Snell, one of Spitzer advisors, was Senior Counsel to the 9/11 Commission

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Offline 2Revolutions

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Spitzer's mouthpiece has his own secrets to hide

As the sex scandal hurricane engulfed Eliott Spitzer last week, one of his closest advisors at the eye of the storm was Dietrich “Dieter” Snell. An ex U.S. Attorney from the same office conducting the prostitution probe, Snell is now defending Spitzer in the “Troopergate” scandal and reportedly raking in hundreds of thousands of dollars in legal fees for the international law firm he joined last year.

A former Southern District prosecutor who later became Senior Counsel to the 9/11 Commission, Snell is also one of the ex Feds who rewrote history in the Commission’s “Final Report” by relying entirely on the tortured “confession” of 9/11’s purported “mastermind” to pinpoint the origin of the “planes as missiles” plot.

He’s the same investigator who dismissed as not “sufficiently credible” the testimony of a decorated Navy Captain who was part of a secret data mining operation that uncovered evidence of 9/11 hijackers in the U.S. more than a year before the attacks.

A former Deputy Attorney General under “the Sheriff of Wall Street,” Snell is now attempting to quash the subpoenas of investigators probing whether Spitzer misused state troopers to investigate his chief political rival, protecting his ex boss and mentor with a “separation of powers” defense worthy of Dick Cheney.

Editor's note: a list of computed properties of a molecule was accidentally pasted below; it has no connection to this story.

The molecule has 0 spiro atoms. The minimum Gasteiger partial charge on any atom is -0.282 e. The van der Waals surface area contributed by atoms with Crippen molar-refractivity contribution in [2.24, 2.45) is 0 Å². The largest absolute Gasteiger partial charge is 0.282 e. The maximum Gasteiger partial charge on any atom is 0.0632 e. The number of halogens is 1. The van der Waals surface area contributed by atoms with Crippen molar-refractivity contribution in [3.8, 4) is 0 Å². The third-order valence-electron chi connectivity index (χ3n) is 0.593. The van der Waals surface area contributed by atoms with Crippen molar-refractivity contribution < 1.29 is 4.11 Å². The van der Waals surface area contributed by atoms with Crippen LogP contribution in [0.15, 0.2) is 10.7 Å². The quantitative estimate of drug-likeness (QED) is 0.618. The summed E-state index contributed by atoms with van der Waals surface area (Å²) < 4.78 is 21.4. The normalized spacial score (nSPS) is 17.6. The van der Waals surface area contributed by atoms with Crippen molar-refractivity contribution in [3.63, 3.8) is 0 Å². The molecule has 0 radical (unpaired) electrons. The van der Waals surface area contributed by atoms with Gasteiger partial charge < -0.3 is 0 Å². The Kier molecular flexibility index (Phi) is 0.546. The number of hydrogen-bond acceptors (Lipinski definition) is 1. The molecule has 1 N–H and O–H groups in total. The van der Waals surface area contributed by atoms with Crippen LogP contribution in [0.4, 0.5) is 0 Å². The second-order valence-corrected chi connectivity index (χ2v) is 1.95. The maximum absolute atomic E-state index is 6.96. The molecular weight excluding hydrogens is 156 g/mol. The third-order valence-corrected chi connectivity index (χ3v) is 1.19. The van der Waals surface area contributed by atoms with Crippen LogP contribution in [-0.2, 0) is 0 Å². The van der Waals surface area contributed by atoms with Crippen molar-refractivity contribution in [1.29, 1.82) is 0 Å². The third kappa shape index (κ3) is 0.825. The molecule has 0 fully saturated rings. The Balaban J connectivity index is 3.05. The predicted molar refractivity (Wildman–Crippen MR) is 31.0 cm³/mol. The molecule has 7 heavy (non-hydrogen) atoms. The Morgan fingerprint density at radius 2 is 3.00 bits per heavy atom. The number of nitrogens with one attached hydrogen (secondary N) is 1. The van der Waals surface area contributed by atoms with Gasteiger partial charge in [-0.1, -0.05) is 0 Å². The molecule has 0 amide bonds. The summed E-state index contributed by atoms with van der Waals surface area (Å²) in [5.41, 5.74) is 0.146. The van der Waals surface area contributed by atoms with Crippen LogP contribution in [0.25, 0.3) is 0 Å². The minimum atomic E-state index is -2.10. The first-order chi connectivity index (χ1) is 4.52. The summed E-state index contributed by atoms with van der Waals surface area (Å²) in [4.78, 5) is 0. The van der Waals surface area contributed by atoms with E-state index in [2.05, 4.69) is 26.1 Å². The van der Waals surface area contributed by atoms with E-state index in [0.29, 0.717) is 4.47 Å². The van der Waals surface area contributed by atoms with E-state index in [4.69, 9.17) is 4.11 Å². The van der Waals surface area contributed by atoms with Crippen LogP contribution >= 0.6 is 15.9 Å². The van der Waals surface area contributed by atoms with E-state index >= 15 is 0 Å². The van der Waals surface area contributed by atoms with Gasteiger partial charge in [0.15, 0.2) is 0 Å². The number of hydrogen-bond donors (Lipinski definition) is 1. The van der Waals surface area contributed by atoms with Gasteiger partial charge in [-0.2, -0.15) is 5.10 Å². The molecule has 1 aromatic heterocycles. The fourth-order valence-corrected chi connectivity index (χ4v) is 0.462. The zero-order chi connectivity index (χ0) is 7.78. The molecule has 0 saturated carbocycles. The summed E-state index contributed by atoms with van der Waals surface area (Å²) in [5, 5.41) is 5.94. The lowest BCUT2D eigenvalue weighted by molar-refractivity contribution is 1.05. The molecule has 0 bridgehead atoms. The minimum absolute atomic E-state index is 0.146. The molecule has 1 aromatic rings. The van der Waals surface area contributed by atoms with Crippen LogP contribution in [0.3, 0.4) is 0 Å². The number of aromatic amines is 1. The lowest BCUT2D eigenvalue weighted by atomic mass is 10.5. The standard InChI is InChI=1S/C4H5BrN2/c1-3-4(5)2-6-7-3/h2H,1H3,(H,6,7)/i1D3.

Despite Spitzer’s sudden flameout, there are currently three separate probes pending of Troopergate, the scandal that erupted when Spitzer’s aides reportedly used State Police to investigate the travel expenses of Senate Majority Leader Joseph L. Bruno.

The New York Daily News estimated that while the initial use of state resources to benefit Bruno was $72,000.00, the cost to the taxpayers of defending Spitzer, who refused to cooperate with the New York A.G.’s office, could amount to $1.54 million. And $400,000 of that figure will probably go to Snell’s law firm.

But from this reporter’s perspective it is Dieter Snell himself who ought to be in the hot seat answering questions, not about a petty state corruption probe but questions that go to the heart of the greatest mass murder in U.S. history: 9/11.

It was just four years ago Saturday, March 15th, 2004, when Snell led me into a windowless conference room at 26 Federal Plaza, the building that houses the FBI’s New York Office (NYO). It was then the temporary New York quarters of the 9/11 Commission’s staff.

Months earlier, Commission Chairman Gov. Tom Kean had read my first investigative book for HarperCollins, 1000 Years for Revenge, which presented probative evidence that Ramzi Yousef, mastermind of the first WTC bombing in 1993, had designed “the planes” operation as early as the fall of 1994 in Manila and that his uncle Khalid Shaikh Mohammed (KSM) had merely carried out the plot after Yousef was captured in February of 1995.

Sen. Chuck Grassley (R-IA), one of the top FBI oversight lawmakers on the Hill, had read the book and pronounced it a “must read for the FBI, Congress, the 9/11 Commission and anyone whose job it is to protect national security,” so Gov. Kean directed Commission Executive Director Philip Zelikow to arrange for my testimony.


Those who wish to remain ignorant and free, in a state of civilization, want what never was and what never will be.  - Thomas Jefferson